The other day I went into the studio to record some short video clips for my website. As part of the process I wrote three scripts and emailed them to the videographer so that they were loaded onto an auto-cue ready for the shoot.

I don’t know about you but, despite having given thousands of speeches and presentations, I have never used an auto-cue before and I was a bit nervous.

In front of the camera there was a sloping glass screen upon which my words magically appeared, scrolling up the page as I spoke.

To be honest I had some reservations about using the auto cue. I feared that it might make me sound robotic and flat but thankfully this wasn’t the case and I was very pleased with the end result.

I learned a lot in the process so I thought I’d share my top tips for getting the most out of using an auto cue.

1) Prepare and rehearse your scrips well in advance. Spoken English is quite different from written English so it’s important that your scrips are natural and authentic.   Rehearsing and editing the script so that it flows naturally will help you when it comes to using the auto-cue live.

2) Practice! The more you practice your script the more natural and comfortable you will sound. If you happen to have an iPad there is a great auto cue app called teleprompt that turns your device into an auto cue.

3) Don’t be a slave to the auto cue.  Despite having edited and rehearsed your presentation before you go live, you may still feel the need to tweak the words you use on the fly. Changing the odd word is fine but don’t deviate big time otherwise you will lose your place and the auto cue operator will blow a fuse!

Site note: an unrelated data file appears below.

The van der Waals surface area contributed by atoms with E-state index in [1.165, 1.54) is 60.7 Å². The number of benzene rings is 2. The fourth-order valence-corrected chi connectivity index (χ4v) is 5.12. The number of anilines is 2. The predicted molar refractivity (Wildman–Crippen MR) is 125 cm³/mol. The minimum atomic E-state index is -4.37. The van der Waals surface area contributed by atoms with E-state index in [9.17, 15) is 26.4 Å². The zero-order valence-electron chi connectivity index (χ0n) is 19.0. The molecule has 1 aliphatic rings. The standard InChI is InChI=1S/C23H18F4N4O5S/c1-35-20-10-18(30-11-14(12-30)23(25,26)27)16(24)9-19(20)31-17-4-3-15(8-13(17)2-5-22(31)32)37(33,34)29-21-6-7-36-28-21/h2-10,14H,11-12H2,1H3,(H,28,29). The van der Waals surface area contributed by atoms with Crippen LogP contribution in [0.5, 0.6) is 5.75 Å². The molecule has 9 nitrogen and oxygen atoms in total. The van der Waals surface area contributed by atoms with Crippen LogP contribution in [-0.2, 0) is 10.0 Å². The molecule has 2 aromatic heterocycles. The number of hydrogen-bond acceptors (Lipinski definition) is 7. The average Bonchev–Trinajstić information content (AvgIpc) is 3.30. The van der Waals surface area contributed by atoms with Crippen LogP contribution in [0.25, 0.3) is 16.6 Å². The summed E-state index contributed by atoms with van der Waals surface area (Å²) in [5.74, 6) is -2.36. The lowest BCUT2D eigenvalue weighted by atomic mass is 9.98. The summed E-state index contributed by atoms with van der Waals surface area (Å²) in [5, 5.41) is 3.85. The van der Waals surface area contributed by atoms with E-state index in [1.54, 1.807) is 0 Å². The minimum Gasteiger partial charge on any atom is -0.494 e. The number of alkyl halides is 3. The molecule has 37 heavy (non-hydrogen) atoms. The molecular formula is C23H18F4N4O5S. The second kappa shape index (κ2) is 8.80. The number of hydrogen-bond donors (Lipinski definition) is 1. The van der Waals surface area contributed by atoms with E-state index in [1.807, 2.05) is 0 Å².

4) Get to know the person operating the auto cue in advance. They will be controlling the speed at which the text flows up the screen and building a rapport with them is vital if you want a stress free speech. If they are on your side they will pay clops attention to your speed of speech, pauses etc and will speed up, slow down or pause your script as you speed to keep the words that you are saying in the centre of the screen.

5) my fifth and last tip is relax and enjoy it. If you are in front of a live audience, remember that they are your focus not the technology. If you are in a studio, imagine your audience behind the technology. Your aim is to connect with them ins naturals and authentic a manner as possible.

I used to think that an auto-cue was an unnecessary crutch for poorly prepared presenters but now I realise that it has it’s place.

Like anything else you still need to prepare and practice if you are going to make the most of it.

Gavin Meikle
The Presentation Doctor.

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